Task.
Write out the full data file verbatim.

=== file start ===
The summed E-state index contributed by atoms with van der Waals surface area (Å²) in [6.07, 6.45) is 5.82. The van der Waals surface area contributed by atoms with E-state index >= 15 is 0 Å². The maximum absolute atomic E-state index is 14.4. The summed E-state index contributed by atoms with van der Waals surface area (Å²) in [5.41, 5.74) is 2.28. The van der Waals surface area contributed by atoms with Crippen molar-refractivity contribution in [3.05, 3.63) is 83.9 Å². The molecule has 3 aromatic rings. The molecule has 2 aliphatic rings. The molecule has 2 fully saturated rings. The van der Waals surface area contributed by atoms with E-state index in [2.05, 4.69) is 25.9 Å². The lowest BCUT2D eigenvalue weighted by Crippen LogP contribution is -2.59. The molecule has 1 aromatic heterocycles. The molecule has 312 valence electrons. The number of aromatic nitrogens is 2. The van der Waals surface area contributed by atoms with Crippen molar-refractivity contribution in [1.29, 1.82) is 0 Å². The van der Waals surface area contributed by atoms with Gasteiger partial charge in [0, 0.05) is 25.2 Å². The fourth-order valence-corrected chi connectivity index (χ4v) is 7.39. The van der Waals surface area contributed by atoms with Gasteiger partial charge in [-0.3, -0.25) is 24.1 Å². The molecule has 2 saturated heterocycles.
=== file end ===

The summed E-state index contributed by atoms with van der Waals surface area (Å²) in [6.07, 6.45) is 5.82. The van der Waals surface area contributed by atoms with E-state index >= 15 is 0 Å². The maximum absolute atomic E-state index is 14.4. The summed E-state index contributed by atoms with van der Waals surface area (Å²) in [5.41, 5.74) is 2.28. The van der Waals surface area contributed by atoms with Crippen molar-refractivity contribution in [3.05, 3.63) is 83.9 Å². The molecule has 3 aromatic rings. The molecule has 2 aliphatic rings. The molecule has 2 fully saturated rings. The van der Waals surface area contributed by atoms with E-state index in [2.05, 4.69) is 25.9 Å². The lowest BCUT2D eigenvalue weighted by Crippen LogP contribution is -2.59. The molecule has 1 aromatic heterocycles. The molecule has 312 valence electrons. The number of aromatic nitrogens is 2. The van der Waals surface area contributed by atoms with Crippen molar-refractivity contribution in [1.29, 1.82) is 0 Å². The van der Waals surface area contributed by atoms with Gasteiger partial charge in [0, 0.05) is 25.2 Å². The fourth-order valence-corrected chi connectivity index (χ4v) is 7.39. The van der Waals surface area contributed by atoms with Gasteiger partial charge in [-0.3, -0.25) is 24.1 Å². The molecule has 2 saturated heterocycles.